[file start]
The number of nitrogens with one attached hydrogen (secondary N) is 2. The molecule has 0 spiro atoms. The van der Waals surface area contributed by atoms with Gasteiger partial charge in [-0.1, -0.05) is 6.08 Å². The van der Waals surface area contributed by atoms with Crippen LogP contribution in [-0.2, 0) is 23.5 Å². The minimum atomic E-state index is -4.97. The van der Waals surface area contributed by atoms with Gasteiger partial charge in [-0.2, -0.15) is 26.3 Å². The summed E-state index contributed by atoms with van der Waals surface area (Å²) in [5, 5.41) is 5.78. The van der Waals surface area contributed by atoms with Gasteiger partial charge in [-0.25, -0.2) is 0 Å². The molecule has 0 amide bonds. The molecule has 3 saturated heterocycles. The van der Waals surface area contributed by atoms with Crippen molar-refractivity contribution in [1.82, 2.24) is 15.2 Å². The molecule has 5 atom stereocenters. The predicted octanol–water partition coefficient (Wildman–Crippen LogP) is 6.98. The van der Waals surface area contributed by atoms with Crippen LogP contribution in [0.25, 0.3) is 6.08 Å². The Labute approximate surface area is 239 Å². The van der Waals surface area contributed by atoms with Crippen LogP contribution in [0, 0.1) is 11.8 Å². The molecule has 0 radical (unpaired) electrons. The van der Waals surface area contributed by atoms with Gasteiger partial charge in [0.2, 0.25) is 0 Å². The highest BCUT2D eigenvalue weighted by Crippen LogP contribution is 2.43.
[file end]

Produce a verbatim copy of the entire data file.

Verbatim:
The number of nitrogens with one attached hydrogen (secondary N) is 2. The molecule has 0 spiro atoms. The van der Waals surface area contributed by atoms with Gasteiger partial charge in [-0.1, -0.05) is 6.08 Å². The van der Waals surface area contributed by atoms with Crippen LogP contribution in [-0.2, 0) is 23.5 Å². The minimum atomic E-state index is -4.97. The van der Waals surface area contributed by atoms with Gasteiger partial charge in [-0.2, -0.15) is 26.3 Å². The summed E-state index contributed by atoms with van der Waals surface area (Å²) in [5, 5.41) is 5.78. The van der Waals surface area contributed by atoms with Gasteiger partial charge in [-0.25, -0.2) is 0 Å². The molecule has 0 amide bonds. The molecule has 3 saturated heterocycles. The van der Waals surface area contributed by atoms with Crippen molar-refractivity contribution in [1.82, 2.24) is 15.2 Å². The molecule has 5 atom stereocenters. The predicted octanol–water partition coefficient (Wildman–Crippen LogP) is 6.98. The van der Waals surface area contributed by atoms with Crippen LogP contribution in [0.25, 0.3) is 6.08 Å². The Labute approximate surface area is 239 Å². The van der Waals surface area contributed by atoms with Crippen LogP contribution in [0, 0.1) is 11.8 Å². The molecule has 0 radical (unpaired) electrons. The van der Waals surface area contributed by atoms with Gasteiger partial charge in [0.2, 0.25) is 0 Å². The highest BCUT2D eigenvalue weighted by Crippen LogP contribution is 2.43.